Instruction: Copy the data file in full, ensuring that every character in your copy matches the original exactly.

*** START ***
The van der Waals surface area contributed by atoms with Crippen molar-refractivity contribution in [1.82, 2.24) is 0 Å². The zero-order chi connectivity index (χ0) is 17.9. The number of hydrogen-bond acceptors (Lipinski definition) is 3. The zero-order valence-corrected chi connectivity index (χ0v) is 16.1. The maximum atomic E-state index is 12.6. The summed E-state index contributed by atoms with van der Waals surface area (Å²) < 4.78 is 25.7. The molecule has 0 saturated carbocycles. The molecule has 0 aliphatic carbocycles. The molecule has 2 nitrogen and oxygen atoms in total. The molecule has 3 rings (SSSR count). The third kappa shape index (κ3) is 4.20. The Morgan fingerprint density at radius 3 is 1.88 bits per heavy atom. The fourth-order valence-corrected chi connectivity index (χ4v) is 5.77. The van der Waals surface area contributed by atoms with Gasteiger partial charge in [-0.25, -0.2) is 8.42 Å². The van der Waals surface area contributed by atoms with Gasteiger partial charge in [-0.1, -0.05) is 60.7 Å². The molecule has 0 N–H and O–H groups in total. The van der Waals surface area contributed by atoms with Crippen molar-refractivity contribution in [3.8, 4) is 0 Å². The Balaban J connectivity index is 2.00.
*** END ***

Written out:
The van der Waals surface area contributed by atoms with Crippen molar-refractivity contribution in [1.82, 2.24) is 0 Å². The zero-order chi connectivity index (χ0) is 17.9. The number of hydrogen-bond acceptors (Lipinski definition) is 3. The zero-order valence-corrected chi connectivity index (χ0v) is 16.1. The maximum atomic E-state index is 12.6. The summed E-state index contributed by atoms with van der Waals surface area (Å²) < 4.78 is 25.7. The molecule has 0 saturated carbocycles. The molecule has 0 aliphatic carbocycles. The molecule has 2 nitrogen and oxygen atoms in total. The molecule has 3 rings (SSSR count). The third kappa shape index (κ3) is 4.20. The Morgan fingerprint density at radius 3 is 1.88 bits per heavy atom. The fourth-order valence-corrected chi connectivity index (χ4v) is 5.77. The van der Waals surface area contributed by atoms with Gasteiger partial charge in [-0.25, -0.2) is 8.42 Å². The van der Waals surface area contributed by atoms with Gasteiger partial charge in [-0.1, -0.05) is 60.7 Å². The molecule has 0 N–H and O–H groups in total. The van der Waals surface area contributed by atoms with Crippen molar-refractivity contribution in [3.8, 4) is 0 Å². The Balaban J connectivity index is 2.00.